Power, Ambition, Glory

Power, Ambition, Glory

The Stunning Parallels Between Great Leaders of the Ancient World and Today-- and the Lessons You Can Learn

Book - 2009
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Based on an extraordinary collaboration between Steve Forbes, chairman, CEO, and editor in chief of Forbes Media, and classics professor John Prevas, Power Ambition Glory provides intriguing comparisons between six great leaders of the ancient world and contemporary business leaders. Great leaders not only have vision but know how to build structures to effect it. Cyrus the Great did so in creating an empire based on tolerance and inclusion, an approach highly unusual for his or any age. Jack Welch and John Chambers built their business empires using a similar approach, and like Cyrus, they remain the exceptions rather than the rule. Great leaders know how to build consensus and motivate by doing what is right rather than what is in their self-interest. Xenophon put personal gain aside to lead his fellow Greeks out of a perilous situation in Persia-something very similar to what Lou Gerstner and Anne Mulcahy did in rescuing IBM and Xerox. Character matters in leadership. Alexander the Great had exceptional leadership skills that enabled him to conquer the eastern half of the ancient world, but he was ultimately destroyed by his inability to manage his phenomenal success. The corporate world is full of similar examples, such as the now incarcerated Dennis Kozlowski, who, flush with success at the head of his empire, was driven down the highway of self-destruction by an out-of-control ego. A great leader is one who challenges the conventional wisdom of the day and is able to think out of the box to pull off amazing feats. Hannibal did something no one in the ancient world thought possible; he crossed the Alps in winter to challenge Rome for control of the ancient world. That same innovative way of thinking enabled Serge Brin and Larry Page of Google to challenge and best two formidable competitors, Microsoft and Yahoo! A leader must have ambition to succeed, and Julius Caesar had plenty of it. He set Rome on the path to empire, but his success made him believe he was a living god and blinded him to the dangers that eventually did him in. The parallels with corporate leaders and Wall Street master-of-the-universe types are numerous, but none more salient than Hank Greenberg, who built the AIG insurance empire only to be struck down at the height of his success by the corporate daggers of his directors. And finally, leadership is about keeping a sane and modest perspective in the face of success and remaining focused on the fundamentals-the nuts and bolts of making an organization work day in and day out. Augustus saved Rome from dissolution after the assassination of Julius Caesar and ruled it for more than forty years, bringing the empire to the height of its power. What made him successful were personal humility, attention to the mundane details of building and maintaining an infrastructure, and the understanding of limits. Augustus set Rome on a course of prosperity and stability that lasted for centuries, just as Alfred Sloan, using many of the same approaches, built GM into the leviathan that until recently dominated the automotive business.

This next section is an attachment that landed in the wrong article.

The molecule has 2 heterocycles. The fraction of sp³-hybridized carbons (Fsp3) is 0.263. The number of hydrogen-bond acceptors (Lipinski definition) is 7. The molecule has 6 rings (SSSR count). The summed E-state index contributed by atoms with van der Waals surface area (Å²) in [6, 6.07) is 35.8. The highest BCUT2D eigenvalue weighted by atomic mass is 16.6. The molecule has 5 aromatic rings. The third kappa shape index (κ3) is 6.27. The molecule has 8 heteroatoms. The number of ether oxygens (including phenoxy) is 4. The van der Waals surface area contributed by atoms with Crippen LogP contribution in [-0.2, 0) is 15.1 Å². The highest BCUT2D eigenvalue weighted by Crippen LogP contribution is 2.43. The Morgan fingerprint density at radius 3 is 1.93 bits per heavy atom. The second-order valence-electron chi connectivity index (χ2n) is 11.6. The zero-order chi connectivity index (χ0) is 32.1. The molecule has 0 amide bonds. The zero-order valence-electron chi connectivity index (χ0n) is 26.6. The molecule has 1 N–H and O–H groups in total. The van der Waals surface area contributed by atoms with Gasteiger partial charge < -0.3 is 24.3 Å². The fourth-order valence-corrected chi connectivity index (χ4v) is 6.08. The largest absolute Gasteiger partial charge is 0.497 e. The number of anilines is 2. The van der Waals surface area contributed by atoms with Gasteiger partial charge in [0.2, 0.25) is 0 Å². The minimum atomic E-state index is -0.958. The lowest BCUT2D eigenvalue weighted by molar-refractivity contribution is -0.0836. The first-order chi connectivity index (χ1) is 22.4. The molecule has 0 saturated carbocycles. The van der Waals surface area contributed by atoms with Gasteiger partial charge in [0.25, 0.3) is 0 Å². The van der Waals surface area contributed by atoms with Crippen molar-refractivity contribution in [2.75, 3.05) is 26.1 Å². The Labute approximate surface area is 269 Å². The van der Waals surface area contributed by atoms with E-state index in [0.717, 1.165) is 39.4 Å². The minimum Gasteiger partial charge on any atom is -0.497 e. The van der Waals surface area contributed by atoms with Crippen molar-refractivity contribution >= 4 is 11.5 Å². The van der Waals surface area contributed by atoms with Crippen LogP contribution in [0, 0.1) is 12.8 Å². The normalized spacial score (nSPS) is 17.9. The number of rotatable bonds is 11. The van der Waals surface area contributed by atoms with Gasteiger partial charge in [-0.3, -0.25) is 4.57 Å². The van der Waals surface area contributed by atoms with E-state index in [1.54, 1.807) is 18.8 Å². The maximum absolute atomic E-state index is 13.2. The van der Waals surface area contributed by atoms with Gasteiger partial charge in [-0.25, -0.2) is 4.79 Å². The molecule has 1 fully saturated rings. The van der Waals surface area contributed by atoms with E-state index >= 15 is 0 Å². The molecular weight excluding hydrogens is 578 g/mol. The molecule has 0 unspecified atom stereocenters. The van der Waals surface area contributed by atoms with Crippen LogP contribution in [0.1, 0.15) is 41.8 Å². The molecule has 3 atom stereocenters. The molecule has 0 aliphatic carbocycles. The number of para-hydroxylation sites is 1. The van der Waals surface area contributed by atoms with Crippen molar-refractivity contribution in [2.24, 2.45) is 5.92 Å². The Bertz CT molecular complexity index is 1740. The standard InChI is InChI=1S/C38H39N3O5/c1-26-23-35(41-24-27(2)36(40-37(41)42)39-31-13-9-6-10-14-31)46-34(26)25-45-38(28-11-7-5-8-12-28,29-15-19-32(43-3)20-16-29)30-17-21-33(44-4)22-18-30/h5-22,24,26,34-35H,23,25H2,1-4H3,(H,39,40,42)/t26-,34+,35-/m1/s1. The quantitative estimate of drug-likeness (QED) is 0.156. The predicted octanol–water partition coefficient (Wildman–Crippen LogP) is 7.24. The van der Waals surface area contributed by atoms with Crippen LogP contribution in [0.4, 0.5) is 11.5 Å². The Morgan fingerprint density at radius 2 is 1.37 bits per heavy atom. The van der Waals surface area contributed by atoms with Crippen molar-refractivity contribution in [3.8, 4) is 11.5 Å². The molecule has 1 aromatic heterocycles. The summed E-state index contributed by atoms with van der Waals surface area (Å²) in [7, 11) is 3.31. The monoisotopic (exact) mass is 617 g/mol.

Publisher: New York : Crown Business, c2009
Edition: 1st ed
ISBN: 9780307408440
Characteristics: xii, 308 p. : ill., maps ; 25 cm
Additional Contributors: Prevas, John


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Jun 14, 2016

Oh lordy, wealthy trust fund baby writes book as if he has some knowledge about something -- wealthy trust fund baby is descended from the biggest dope dealer of all time: Francis Blackwell Forbes --- which is why all should be highly skeptical.

Jun 14, 2016

Absolutely fascinating book! Steven Forbes & John Prevas team up to write about the challenges of ancient leaders compared with today’s business CEO’s and executives. I particularly loved the ancient history chapters about Cyrus, Xenophon, Alexander the Great, Hannibal, Julius Caesar, and Caesar Augustus. John Prevas actually hiked and climbed the geographic areas where Alexander’s empire reached the outskirts of India, and Hannibal’s arduous journey through the Alps. This gave him the insight to write very detailed stories about these incredible historic leaders and their endeavors. I don’t really think it does these ancient leaders any justice to compare their struggles and difficulties with those of modern day corporate CEO’s, or even people like Henry Ford and John Rockerfeller. After all, Hannibal and Alexander the Great fought major battles and led armies of tens of thousands or more at a time. I could not even imagine being in their shoes and or even being alive during that period of time. It makes me appreciate the luxuries and comforts we have today. However, I still appreciate the perspective of the book and its emphasis on leadership. If you are interested in ancient history, especially when it comes to leadership, I highly recommend this book.


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